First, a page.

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Playstation 3

Even by the considerable standards of past next-generation consoles, the Sony PlayStation 3 has been subject to almost ludicrous levels of prerelease hype and hyperbole. Credit for much of the frenzy goes to Sony Computer Entertainment America (SCEA) president Ken Kutaragi, whose incendiary sound bites have kept Internet technology sites busy since the console was unveiled during a prerenderific press conference at this year's E3 show. Here, we'll take a look at the few details we know for sure about this undeniably powerful console, as well as the scads of rumors that have yet to be confirmed.

Confirmed: what we know
Specs: The PlayStation 3 will be the first commercial device powered by the ballyhooed Cell processor, a 3.2GHz chip that Sony developed with help from IBM and Toshiba. But it's not the Cell's clock speed that has Kutaragi billing his console as an "entertainment supercomputer"--it's the chip's seven synergistic processing elements (SPEs), which work in parallel to churn out a staggering 218 gigaflops, or 218 billion floating point operations per second. In practice, that should make the PS3 especially adept at such processor-intensive activities as upconverting video and emulating past PlayStation games. Which leads us to...

Backward compatibility: This was one of the first PlayStation 3 features to be confirmed, when the ever-loquacious Ken Kutaragi promised it way back in 2003. So whether this is something that Sony planned all along or a feature it scrambled to implement once Kutaragi bragged about it, the result is the same: you'll be able to play your PlayStation and PlayStation 2 games, right out of the box, on the PlayStation 3. On the minus side, the PS3's backward compatibility will not extend to hardware, so you won't be able to access your saved games unless someone figures out a way to transfer data from a PS2 memory card to the PS3's Memory Stick Duo.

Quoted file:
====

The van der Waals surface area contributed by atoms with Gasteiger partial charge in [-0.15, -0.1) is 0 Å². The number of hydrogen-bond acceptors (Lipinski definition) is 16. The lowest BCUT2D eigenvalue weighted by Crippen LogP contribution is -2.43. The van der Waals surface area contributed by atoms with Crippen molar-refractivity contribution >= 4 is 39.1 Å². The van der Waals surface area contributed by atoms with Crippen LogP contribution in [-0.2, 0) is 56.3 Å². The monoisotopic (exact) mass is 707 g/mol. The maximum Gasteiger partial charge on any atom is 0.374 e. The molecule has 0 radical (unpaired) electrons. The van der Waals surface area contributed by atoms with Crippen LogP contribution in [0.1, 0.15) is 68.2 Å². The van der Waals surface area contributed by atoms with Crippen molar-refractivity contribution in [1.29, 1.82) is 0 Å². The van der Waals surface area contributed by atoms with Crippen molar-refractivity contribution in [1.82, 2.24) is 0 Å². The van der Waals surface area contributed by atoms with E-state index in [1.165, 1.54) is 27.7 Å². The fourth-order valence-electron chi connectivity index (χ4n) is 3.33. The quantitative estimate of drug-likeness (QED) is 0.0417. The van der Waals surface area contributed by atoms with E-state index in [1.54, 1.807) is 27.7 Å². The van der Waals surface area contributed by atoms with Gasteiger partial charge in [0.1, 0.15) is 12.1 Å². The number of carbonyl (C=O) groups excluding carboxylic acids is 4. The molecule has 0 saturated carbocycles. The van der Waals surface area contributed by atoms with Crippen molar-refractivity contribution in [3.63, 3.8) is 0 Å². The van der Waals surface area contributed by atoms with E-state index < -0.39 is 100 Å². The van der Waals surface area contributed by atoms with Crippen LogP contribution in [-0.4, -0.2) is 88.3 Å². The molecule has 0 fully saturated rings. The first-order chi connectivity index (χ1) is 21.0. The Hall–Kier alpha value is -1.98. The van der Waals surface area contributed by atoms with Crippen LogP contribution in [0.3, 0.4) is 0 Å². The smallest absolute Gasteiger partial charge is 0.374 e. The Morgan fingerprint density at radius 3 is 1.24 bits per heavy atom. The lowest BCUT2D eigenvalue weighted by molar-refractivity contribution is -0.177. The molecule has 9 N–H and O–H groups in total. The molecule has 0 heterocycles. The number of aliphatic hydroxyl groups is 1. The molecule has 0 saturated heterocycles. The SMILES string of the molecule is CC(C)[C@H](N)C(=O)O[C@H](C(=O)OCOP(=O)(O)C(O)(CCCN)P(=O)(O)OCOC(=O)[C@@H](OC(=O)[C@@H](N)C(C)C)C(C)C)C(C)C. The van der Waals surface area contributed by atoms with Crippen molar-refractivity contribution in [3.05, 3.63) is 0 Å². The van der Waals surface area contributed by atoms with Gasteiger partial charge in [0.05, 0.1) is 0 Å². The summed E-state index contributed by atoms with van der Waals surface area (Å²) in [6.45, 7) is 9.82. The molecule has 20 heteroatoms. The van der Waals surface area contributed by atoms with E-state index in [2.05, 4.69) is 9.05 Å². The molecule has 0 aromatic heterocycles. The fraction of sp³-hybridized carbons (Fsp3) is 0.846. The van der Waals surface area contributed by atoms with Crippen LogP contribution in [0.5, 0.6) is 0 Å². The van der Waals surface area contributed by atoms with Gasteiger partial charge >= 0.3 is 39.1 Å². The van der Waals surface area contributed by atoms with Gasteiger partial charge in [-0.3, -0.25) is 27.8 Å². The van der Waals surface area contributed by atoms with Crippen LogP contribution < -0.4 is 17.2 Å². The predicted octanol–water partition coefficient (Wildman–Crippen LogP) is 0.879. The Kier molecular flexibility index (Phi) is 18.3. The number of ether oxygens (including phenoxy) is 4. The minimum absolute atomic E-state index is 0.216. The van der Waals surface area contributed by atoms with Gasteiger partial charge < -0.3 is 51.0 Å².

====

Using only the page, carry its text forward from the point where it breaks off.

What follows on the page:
Graphics hardware: Remember how the Cell processor turns 218 billion flops? Well, the PlayStation 3's graphical processing unit (GPU) will crank out 1.8 trillion of them. Dubbed the RSX (short for reality synthesizer), this GPU has a 550MHz clock and pushes its billions of pixels through dual HDMI ports, which output a high-definition signal at up to 1080p. At E3, Jen-Hsun Huang from Nvidia--which designed the RSX for Sony--claimed that the RSX was as powerful as two Nvidia GeForce 6800 Ultra cards, which is perhaps one reason that speculation on the PS3's price tag has reached, at last count, the stratosphere.

Hard drive: One of the latest details to be confirmed for the PS3 was that the console's hard drive will be an optional accessory instead of an out-of-the-box feature; Ken Kutaragi cleverly spun the omission in Sony's favor by rationalizing that "no matter how much [space] we put in it, it won't be enough." When the hard drive does arrive, it'll carry a Linux-based operating system, which we imagine will coordinate the console's nongaming capabilities.

Blu-ray: Surprise! Sony's next-generation console will use the company's own Blu-ray discs to store high-definition content for games. That means PS3 owners will be getting a "free" Blu-ray player so that they can enjoy movies in full high-definition once they become available. The PS3 will also play standard CDs and DVDs, though it won't accept competing HD-DVD discs. While the Blu-ray format gives the PS3 a leg up on the Microsoft's Xbox 360 (which will store its games on standard DVDs), the future-friendly decision will be yet another excuse to drive up its price.